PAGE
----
According to Bey Logan's audio commentary on the Region 2 DVD released by Hong Kong Legends, Edward Tang introduced Chan to Frank Capra's film Pocketful of Miracles (1961). After seeing it, Chan was influenced to produce a film with a 1930s setting. The script by Edward Tang and Jackie Chan expands the backstories of the main characters while staying faithful to the source, with some comic references included and Jackie's trademark action style that sticks to the tone of the light hearted film.

In the interview with Chan on the Hong Kong Legends DVD, he talks about the notable differences between how US directors shoot their films in comparison to his own methods. He gives the example that American filmmakers tend to move the camera to emphasise the frenetic nature of the action, but in action scenes in Chan's films, he keeps the camera steady. Chan also discusses Authur Wong's steady cam crane shot during the song "Rose, Rose I Love You" (sung by Anita Mui). In a single shot, the camera begins with an overhead view of Tiger as he leaves the Ritz. Kuo glances at Tiger and then the camera sweeps left to a top view shot of Yang Luming singing in front of her dancers.[4]

The film's production was beset with problems, including a reported typhoon that destroyed many of the film sets and forced a rebuild in order to finish the production;[citation needed] and Chan sustained an injury, a deep cut over his left eye, whilst performing a stunt in which he flipped backwards onto a rickshaw.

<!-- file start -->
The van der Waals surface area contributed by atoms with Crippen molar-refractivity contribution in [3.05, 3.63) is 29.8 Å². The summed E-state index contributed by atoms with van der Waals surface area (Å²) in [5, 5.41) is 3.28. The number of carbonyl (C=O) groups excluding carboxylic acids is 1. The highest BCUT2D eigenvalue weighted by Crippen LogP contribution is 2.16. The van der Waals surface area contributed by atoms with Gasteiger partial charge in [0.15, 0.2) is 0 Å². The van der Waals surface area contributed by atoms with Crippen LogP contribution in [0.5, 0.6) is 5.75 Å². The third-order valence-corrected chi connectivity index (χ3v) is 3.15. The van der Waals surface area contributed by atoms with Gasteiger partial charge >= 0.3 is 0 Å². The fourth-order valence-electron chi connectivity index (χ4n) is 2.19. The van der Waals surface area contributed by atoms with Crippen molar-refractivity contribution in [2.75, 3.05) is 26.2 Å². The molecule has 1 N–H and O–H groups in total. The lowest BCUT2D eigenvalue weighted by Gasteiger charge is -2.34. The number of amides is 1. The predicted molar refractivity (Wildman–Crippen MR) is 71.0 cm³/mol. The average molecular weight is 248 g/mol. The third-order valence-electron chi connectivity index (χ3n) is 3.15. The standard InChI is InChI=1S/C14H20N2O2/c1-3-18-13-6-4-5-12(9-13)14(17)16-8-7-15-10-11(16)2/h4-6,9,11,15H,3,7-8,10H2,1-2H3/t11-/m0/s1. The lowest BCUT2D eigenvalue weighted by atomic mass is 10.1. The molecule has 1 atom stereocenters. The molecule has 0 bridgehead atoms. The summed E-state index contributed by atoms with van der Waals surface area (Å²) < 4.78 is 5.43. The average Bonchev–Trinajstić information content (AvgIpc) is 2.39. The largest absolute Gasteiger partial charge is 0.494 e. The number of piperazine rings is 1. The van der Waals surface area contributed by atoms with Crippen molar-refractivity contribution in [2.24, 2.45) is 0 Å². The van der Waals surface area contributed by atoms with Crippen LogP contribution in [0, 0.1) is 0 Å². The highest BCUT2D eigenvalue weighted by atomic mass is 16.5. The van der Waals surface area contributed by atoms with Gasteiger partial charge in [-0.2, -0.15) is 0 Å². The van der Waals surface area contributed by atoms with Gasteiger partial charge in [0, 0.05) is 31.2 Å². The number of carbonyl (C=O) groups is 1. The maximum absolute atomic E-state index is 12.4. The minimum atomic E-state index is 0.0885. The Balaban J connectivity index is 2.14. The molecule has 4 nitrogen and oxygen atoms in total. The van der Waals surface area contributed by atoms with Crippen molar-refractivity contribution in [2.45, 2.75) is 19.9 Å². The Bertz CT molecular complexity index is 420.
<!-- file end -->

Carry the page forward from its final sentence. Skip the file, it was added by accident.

The film was produced from December 1988 to March 1989.

International version

The original Hong Kong cut of Miracles had a running time of 127 minutes. Several major scenes were cut for the 102 minute international version. These include:

  • Kuo Cheng-Wah and Chief Inspector Ho having a private conversation.
  • Yang Luming's dress is torn and she has an argument with Kuo Cheng-Wah.
  • Scenes with Chief Inspector Ho in a police station.
  • Yang Luming talking to Mr Wong on the phone in English.
  • A subplot between Chief Inspector Ho and Tung about money.
  • Kuo Cheng-Wah and Yang Luming try to teach the gangs to act as local dignitaries.

Box office

Miracles took HK $34,036,029 at the Hong Kong box office.[5]


Rotten Tomatoes, a review aggregator, reports that 60% of five surveyed critics gave the film a positive review; the average rating was 7.2/10.[6]

Awards and nominations

See also


  1. ^ Chan, Jackie I Am Jackie Chan: My Life in Action (Ballantine Books 1999) p.389
  2. ^ Thomas, Brian. Videohound's Dragon: Asian Action & Cult Flicks, Gale Group, 2002.
  3. ^ Chan, Jackie I Am Jackie Chan: My Life in Action (Ballantine Books 1999) p.388
  4. ^ Miracles, Audio Commentary (Bey Logan), Interview Gallery with Jackie Chan (DVD featurette) (DVD). Hong Kong Legends, UK. 1989 (film), 2001 (DVD).  Check date values in: date= (help)
  5. ^ "HKMDb entry". Mr. Canton and Lady Rose (1989). Retrieved 2008-10-28. 
  6. ^ "Mr. Canton and Lady Rose (Ji ji) (Miracles) (Black Dragon) (1989)". Rotten Tomatoes. Retrieved 2014-07-15. 

External links